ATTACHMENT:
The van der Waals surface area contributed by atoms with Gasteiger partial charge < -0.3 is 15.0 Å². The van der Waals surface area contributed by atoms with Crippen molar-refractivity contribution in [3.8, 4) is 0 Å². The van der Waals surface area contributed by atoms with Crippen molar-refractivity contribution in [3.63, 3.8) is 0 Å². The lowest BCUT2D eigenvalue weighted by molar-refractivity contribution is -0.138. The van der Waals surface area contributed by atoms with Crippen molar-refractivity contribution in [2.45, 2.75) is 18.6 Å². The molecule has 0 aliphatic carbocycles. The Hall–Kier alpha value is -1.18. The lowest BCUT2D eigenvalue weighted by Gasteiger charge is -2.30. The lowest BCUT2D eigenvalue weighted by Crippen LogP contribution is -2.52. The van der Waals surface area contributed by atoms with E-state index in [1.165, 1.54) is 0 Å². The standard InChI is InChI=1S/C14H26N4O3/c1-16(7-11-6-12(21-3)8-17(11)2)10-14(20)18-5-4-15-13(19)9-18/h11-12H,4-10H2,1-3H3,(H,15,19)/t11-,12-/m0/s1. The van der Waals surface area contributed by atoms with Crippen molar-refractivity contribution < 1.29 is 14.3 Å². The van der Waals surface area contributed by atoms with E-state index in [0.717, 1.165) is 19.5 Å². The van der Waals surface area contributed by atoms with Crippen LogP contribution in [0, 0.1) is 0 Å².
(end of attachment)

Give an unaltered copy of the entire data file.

The van der Waals surface area contributed by atoms with Gasteiger partial charge < -0.3 is 15.0 Å². The van der Waals surface area contributed by atoms with Crippen molar-refractivity contribution in [3.8, 4) is 0 Å². The van der Waals surface area contributed by atoms with Crippen molar-refractivity contribution in [3.63, 3.8) is 0 Å². The lowest BCUT2D eigenvalue weighted by molar-refractivity contribution is -0.138. The van der Waals surface area contributed by atoms with Crippen molar-refractivity contribution in [2.45, 2.75) is 18.6 Å². The molecule has 0 aliphatic carbocycles. The Hall–Kier alpha value is -1.18. The lowest BCUT2D eigenvalue weighted by Gasteiger charge is -2.30. The lowest BCUT2D eigenvalue weighted by Crippen LogP contribution is -2.52. The van der Waals surface area contributed by atoms with E-state index in [1.165, 1.54) is 0 Å². The standard InChI is InChI=1S/C14H26N4O3/c1-16(7-11-6-12(21-3)8-17(11)2)10-14(20)18-5-4-15-13(19)9-18/h11-12H,4-10H2,1-3H3,(H,15,19)/t11-,12-/m0/s1. The van der Waals surface area contributed by atoms with Crippen molar-refractivity contribution < 1.29 is 14.3 Å². The van der Waals surface area contributed by atoms with E-state index in [0.717, 1.165) is 19.5 Å². The van der Waals surface area contributed by atoms with Crippen LogP contribution in [0, 0.1) is 0 Å².